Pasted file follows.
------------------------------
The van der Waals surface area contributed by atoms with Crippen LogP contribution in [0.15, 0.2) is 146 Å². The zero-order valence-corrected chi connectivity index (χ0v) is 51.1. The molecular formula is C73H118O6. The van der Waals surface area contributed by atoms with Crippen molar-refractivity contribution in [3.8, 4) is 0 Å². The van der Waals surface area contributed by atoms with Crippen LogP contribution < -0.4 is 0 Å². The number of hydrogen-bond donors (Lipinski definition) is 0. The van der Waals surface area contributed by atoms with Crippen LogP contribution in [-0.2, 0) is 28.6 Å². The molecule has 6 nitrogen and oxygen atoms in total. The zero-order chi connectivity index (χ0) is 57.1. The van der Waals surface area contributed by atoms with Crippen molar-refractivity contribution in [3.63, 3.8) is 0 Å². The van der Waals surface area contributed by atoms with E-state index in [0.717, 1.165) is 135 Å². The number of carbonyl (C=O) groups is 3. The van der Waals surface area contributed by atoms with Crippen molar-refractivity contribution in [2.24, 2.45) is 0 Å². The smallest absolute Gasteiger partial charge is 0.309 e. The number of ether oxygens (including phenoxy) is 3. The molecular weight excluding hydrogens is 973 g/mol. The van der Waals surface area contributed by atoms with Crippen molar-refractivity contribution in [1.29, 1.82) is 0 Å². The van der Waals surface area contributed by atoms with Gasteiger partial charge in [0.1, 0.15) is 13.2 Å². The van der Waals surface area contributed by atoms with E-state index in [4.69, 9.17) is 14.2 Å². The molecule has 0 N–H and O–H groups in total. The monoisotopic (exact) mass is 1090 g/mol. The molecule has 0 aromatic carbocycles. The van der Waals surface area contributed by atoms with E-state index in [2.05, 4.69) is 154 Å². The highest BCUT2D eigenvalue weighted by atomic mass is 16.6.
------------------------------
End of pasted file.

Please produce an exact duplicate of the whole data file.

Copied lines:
The van der Waals surface area contributed by atoms with Crippen LogP contribution in [0.15, 0.2) is 146 Å². The zero-order valence-corrected chi connectivity index (χ0v) is 51.1. The molecular formula is C73H118O6. The van der Waals surface area contributed by atoms with Crippen molar-refractivity contribution in [3.8, 4) is 0 Å². The van der Waals surface area contributed by atoms with Crippen LogP contribution < -0.4 is 0 Å². The number of hydrogen-bond donors (Lipinski definition) is 0. The van der Waals surface area contributed by atoms with Crippen LogP contribution in [-0.2, 0) is 28.6 Å². The molecule has 6 nitrogen and oxygen atoms in total. The zero-order chi connectivity index (χ0) is 57.1. The van der Waals surface area contributed by atoms with Crippen molar-refractivity contribution in [3.63, 3.8) is 0 Å². The van der Waals surface area contributed by atoms with E-state index in [0.717, 1.165) is 135 Å². The number of carbonyl (C=O) groups is 3. The van der Waals surface area contributed by atoms with Crippen molar-refractivity contribution in [2.24, 2.45) is 0 Å². The smallest absolute Gasteiger partial charge is 0.309 e. The number of ether oxygens (including phenoxy) is 3. The molecular weight excluding hydrogens is 973 g/mol. The van der Waals surface area contributed by atoms with Crippen molar-refractivity contribution in [1.29, 1.82) is 0 Å². The van der Waals surface area contributed by atoms with Gasteiger partial charge in [0.1, 0.15) is 13.2 Å². The van der Waals surface area contributed by atoms with E-state index in [4.69, 9.17) is 14.2 Å². The molecule has 0 N–H and O–H groups in total. The monoisotopic (exact) mass is 1090 g/mol. The molecule has 0 aromatic carbocycles. The van der Waals surface area contributed by atoms with E-state index in [2.05, 4.69) is 154 Å². The highest BCUT2D eigenvalue weighted by atomic mass is 16.6.